April 2010
“Despite the increasing importance of mathematics to
the progress of our economy and society, enrollment
in mathematics programs has been declining at all
levels of the American educational system. Yet the
application of mathematics is indispensable in such
diverse fields as medicine, computer sciences, space
exploration, the skilled trades, business, defense, and
government. To help encourage the study and
utilization of mathematics, it is appropriate that all
Americans be reminded of the importance of this
basic branch of science to our daily lives.”
In recent years, ecologists have begun to refine the
mathematical study of complex networks of
interactions between species within an ecosystem. In
particular, Network Environs Analysis (NEA) has
made use of linear algebra to formalize analysis of the
relative importance of direct and indirect connections
between species. One of the many indicators used to
quantify such description is homogenization, which is
a measure of the propensity of a network to distribute
material throughout all species along all
connections. We examine a matrix-theoretic
formulation of the homogenization indicator and
describe how linear algebraic tools can be refined to
determine which species and paths may exert strongest
influence on the behavior of an ecosystem.
Ecologists and conservation biologists often need to know
what roles species perform in ecosystems in order to
make informed management decisions and allocate
limited resources most effectively. However,
quantifying the functional roles of species has proved
difficult because species are embedded in complex
networks of interactions and a species’ importance
cannot be understood in isolation. Here we introduce
environ centrality (EC), a metric that quantifies the
relative roles of species in generating ecosystem
activity and demonstrate its functionality over four
empirically-based ecosystem network models. Our
results highlight the relative evenness of species roles
in ecosystems and demonstrates how indirect
relationships promote this evenness.
Mathematical modeling of the spreading of air pollutants in a windy atmosphere
has become a crucial field of study over the past several decades. With the
advances in computer technology and development of sophisticated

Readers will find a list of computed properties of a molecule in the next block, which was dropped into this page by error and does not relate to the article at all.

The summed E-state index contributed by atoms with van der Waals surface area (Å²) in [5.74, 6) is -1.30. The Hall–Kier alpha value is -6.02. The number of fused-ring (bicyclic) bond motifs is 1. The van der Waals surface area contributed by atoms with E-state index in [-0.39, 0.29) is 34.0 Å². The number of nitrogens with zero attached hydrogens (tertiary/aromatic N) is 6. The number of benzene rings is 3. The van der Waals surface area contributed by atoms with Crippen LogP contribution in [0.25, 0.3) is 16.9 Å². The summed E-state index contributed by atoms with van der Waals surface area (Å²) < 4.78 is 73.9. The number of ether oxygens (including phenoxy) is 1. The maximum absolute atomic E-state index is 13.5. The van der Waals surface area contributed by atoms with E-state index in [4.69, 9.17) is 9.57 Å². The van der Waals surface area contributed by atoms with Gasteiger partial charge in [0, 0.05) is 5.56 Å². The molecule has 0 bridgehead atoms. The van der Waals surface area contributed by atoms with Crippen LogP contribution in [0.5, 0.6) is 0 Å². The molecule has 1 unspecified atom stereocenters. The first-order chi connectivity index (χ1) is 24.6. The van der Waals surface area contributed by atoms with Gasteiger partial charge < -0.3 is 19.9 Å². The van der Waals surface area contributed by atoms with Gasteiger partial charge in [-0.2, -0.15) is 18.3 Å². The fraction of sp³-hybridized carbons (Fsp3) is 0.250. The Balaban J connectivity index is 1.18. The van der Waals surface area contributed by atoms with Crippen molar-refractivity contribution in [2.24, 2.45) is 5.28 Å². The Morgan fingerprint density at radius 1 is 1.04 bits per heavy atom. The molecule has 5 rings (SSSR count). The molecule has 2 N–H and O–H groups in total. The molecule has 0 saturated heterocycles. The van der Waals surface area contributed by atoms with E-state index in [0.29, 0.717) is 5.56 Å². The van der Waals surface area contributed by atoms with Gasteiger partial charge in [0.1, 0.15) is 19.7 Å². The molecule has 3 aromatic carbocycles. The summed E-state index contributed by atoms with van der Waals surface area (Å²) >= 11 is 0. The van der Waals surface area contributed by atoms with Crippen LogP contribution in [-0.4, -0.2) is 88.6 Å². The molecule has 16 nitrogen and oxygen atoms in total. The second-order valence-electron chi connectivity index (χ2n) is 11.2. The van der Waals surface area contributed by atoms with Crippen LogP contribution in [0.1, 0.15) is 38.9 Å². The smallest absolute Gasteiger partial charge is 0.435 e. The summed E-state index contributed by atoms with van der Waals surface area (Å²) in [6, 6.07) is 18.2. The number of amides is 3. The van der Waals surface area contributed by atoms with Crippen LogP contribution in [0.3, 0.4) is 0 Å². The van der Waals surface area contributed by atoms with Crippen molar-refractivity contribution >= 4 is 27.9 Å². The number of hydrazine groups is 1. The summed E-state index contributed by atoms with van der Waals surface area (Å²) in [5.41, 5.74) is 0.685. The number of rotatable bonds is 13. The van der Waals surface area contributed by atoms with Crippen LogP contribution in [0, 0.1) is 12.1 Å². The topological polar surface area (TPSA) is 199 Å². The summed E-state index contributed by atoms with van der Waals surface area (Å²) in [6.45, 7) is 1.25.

programming languages, scientists have become able to evaluate evolutionary
partial differential equations using numerical methods with a high degree of
accuracy. Computer simulations of air pollution dynamics will help to reveal
crucial properties about the forces interacting in gaseous systems, and will
also help scientists to create accurate models that predict global weather
patterns, climate change, global warming, air pollution spread through cities,
and many other critical studies. Two very common numerical methods for
solving evolutionary partial differential equations will be presented in this
research; finite difference methods and finite volume methods. A thorough
investigation into the accuracies and faults between each of these two
drastically different methods will be discussed. A detailed discussion on the
hydrodynamical equations used to model the spread of air pollution will be
approached in an elementary, but intense physical sense. The parameters
involved, as well as the source terms that provide the forcing for the emission
of pollutants, will be introduced and thoroughly dissected. An analysis of the
mass density profiles of the transport of pollutants in the atmosphere of the
Earth obtained from this study will be presented at the end. A discussion
about the accuracy of the theoretical simulations and its relationship between
actual experimental data will ultimately be considered.

Student Awards and Pi Mu Epsilon Ceremony